Coole Swan Superior Irish Cream Liqueur, or as fans like to call it, Cool Swan, was launched in 2007 and it presented itself as the world’s first premium cream liqueur. It’s made with single malt Irish whiskey, real white Belgian chocolate and fresh, natural dairy cream.
In 2017, Cremor Irish Cream became the latest name on the list. Its party trick is that it floats on top of other beverages such as coffee, which makes it a flavourful and visually appealing addition to the category.
If we compare these products from different decades, it’s possible to see an evolution on the style of Irish cream liqueurs. From a mass produced crowd pleaser in the seventies, to high-end indulgence in the noughties and unsurprisingly, a mixologist inspired, Instagram-friendly rendition in this day and age.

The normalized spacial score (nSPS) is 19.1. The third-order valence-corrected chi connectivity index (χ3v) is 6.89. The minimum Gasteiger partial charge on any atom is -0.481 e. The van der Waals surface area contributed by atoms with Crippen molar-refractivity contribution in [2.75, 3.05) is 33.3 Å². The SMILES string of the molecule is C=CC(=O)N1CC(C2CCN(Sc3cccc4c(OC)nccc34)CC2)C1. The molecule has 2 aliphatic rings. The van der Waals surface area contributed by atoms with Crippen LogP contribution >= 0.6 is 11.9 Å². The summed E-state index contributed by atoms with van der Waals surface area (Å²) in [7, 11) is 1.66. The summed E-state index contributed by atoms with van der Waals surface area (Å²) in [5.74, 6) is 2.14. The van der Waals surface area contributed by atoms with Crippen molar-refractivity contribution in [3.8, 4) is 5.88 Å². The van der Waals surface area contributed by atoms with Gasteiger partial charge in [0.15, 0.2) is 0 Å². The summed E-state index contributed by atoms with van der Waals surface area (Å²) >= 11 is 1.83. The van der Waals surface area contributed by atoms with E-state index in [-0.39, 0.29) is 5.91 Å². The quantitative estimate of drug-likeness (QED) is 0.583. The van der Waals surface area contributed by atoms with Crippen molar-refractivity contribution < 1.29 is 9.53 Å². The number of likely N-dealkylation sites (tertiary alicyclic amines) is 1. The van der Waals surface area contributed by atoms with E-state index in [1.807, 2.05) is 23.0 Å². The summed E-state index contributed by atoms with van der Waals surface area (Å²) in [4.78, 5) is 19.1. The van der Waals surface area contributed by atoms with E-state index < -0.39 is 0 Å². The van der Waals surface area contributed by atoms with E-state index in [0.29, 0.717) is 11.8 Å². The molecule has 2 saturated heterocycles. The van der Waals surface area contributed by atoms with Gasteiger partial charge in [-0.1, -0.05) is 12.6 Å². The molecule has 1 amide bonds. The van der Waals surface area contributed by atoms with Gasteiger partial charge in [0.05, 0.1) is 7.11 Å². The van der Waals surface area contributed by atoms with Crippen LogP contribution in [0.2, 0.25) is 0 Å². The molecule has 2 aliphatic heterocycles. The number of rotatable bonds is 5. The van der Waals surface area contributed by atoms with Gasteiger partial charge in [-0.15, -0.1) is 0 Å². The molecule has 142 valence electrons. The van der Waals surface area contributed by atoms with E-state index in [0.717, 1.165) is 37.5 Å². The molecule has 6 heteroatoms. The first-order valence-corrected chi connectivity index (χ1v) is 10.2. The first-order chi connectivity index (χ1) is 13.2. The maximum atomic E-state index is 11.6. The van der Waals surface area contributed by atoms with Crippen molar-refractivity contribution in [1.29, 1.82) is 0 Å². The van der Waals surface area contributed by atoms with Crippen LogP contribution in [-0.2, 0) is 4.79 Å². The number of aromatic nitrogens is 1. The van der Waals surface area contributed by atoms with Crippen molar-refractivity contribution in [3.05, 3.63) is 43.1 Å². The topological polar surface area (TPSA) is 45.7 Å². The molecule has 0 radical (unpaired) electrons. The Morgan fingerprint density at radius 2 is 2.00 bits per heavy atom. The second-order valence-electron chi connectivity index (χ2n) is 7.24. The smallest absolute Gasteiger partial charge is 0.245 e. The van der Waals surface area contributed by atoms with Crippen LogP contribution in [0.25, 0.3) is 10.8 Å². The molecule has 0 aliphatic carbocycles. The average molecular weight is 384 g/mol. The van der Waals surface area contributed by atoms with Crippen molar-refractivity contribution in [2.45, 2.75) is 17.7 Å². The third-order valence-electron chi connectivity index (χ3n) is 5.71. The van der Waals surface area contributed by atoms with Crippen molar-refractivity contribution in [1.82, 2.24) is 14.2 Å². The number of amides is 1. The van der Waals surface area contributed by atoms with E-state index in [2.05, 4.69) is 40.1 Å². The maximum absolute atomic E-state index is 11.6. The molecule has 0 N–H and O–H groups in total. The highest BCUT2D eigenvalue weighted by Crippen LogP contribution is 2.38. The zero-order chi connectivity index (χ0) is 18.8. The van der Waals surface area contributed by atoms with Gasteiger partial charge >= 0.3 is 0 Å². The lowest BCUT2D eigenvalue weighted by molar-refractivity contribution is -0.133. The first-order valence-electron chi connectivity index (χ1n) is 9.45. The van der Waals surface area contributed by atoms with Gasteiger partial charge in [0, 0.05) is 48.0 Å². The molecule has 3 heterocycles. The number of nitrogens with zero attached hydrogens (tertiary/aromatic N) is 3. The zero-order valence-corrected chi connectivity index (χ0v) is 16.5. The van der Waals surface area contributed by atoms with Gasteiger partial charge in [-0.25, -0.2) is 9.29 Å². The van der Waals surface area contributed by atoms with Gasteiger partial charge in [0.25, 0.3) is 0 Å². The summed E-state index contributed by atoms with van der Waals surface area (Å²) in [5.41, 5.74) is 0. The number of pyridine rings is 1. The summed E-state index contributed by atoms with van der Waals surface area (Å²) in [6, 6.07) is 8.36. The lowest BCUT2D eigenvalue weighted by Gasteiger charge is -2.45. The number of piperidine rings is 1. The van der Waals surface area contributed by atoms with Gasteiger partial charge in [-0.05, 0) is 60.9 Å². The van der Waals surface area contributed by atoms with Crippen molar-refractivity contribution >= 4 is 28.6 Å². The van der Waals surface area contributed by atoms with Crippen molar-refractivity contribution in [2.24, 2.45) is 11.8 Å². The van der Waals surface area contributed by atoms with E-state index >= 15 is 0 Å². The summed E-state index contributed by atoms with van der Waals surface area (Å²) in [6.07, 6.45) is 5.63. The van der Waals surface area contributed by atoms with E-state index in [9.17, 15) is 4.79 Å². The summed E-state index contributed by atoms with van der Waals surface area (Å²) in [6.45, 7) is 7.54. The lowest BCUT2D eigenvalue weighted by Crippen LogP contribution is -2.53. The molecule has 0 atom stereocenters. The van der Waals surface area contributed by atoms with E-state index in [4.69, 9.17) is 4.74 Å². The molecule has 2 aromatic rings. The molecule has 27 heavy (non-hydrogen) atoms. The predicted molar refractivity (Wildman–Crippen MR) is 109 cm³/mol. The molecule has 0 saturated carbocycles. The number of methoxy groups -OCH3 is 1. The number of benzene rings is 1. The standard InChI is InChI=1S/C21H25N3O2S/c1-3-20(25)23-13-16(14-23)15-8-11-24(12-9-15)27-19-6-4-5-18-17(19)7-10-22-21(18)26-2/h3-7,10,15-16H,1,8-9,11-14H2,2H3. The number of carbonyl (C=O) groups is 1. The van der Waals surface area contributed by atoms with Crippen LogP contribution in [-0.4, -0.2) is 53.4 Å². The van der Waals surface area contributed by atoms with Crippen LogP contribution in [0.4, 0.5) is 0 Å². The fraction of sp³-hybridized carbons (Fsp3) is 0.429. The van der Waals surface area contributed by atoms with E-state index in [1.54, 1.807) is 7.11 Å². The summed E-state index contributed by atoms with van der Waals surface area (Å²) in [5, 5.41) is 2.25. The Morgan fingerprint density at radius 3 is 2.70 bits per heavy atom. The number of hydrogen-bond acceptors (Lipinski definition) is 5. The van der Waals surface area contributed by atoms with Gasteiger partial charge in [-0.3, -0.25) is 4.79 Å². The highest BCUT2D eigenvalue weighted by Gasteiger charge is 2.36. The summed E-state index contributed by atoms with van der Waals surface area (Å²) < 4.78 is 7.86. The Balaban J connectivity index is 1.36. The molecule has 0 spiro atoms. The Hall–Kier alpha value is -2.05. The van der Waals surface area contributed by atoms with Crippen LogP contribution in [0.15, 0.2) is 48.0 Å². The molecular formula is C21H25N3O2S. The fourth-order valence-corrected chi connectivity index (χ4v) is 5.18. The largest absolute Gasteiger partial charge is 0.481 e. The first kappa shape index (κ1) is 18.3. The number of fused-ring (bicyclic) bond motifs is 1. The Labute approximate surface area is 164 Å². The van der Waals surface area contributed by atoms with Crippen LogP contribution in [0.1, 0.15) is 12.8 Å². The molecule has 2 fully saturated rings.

DIY Cream Liqueur
While brands continue to offer variations and innovations, at its simplest a cream liqueur is a mix of spirit, cream, and some flavour. There is no reason why a homemade version can’t be made (however, it won’t keep as you’re dealing with fresh dairy).
To make your own, you can combine one part Irish whiskey, one part cream and one part condensed milk. You have carte blanche to flavour it, however, a combination of vanilla, cocoa powder and instant espresso tends to work well.
Simply blend the ingredients and pour into a bottle. Consume within the expiry date of the cream.
Mix it up!
Earlier this year the world discovered the recipe for the famous milkshake that inspired Kelis’ song and guess what, Irish cream liqueur was among the ingredients that helped her to bring all the boys to her yard. Publicity stunts aside, cream liqueurs are great as part of winter warmer cocktails and dessert drinks.